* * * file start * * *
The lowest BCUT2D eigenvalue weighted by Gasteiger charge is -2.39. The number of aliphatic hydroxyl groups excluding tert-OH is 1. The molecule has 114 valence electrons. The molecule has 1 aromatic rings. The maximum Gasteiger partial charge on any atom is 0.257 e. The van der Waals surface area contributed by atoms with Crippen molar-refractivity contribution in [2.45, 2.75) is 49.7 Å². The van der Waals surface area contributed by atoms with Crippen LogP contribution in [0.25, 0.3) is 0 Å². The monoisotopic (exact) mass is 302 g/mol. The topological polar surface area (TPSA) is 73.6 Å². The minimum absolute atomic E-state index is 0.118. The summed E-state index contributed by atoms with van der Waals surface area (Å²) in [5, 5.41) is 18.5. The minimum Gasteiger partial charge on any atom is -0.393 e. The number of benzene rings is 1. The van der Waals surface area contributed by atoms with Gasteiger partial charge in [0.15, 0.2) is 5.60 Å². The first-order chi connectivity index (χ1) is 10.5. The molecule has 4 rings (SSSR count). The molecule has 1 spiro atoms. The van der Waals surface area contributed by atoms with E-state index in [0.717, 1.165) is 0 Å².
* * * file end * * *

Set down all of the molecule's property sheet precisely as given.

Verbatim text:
The lowest BCUT2D eigenvalue weighted by Gasteiger charge is -2.39. The number of aliphatic hydroxyl groups excluding tert-OH is 1. The molecule has 114 valence electrons. The molecule has 1 aromatic rings. The maximum Gasteiger partial charge on any atom is 0.257 e. The van der Waals surface area contributed by atoms with Crippen molar-refractivity contribution in [2.45, 2.75) is 49.7 Å². The van der Waals surface area contributed by atoms with Crippen LogP contribution in [0.25, 0.3) is 0 Å². The monoisotopic (exact) mass is 302 g/mol. The topological polar surface area (TPSA) is 73.6 Å². The minimum absolute atomic E-state index is 0.118. The summed E-state index contributed by atoms with van der Waals surface area (Å²) in [5, 5.41) is 18.5. The minimum Gasteiger partial charge on any atom is -0.393 e. The number of benzene rings is 1. The van der Waals surface area contributed by atoms with Gasteiger partial charge in [0.15, 0.2) is 5.60 Å². The first-order chi connectivity index (χ1) is 10.5. The molecule has 4 rings (SSSR count). The molecule has 1 spiro atoms. The van der Waals surface area contributed by atoms with E-state index in [0.717, 1.165) is 0 Å².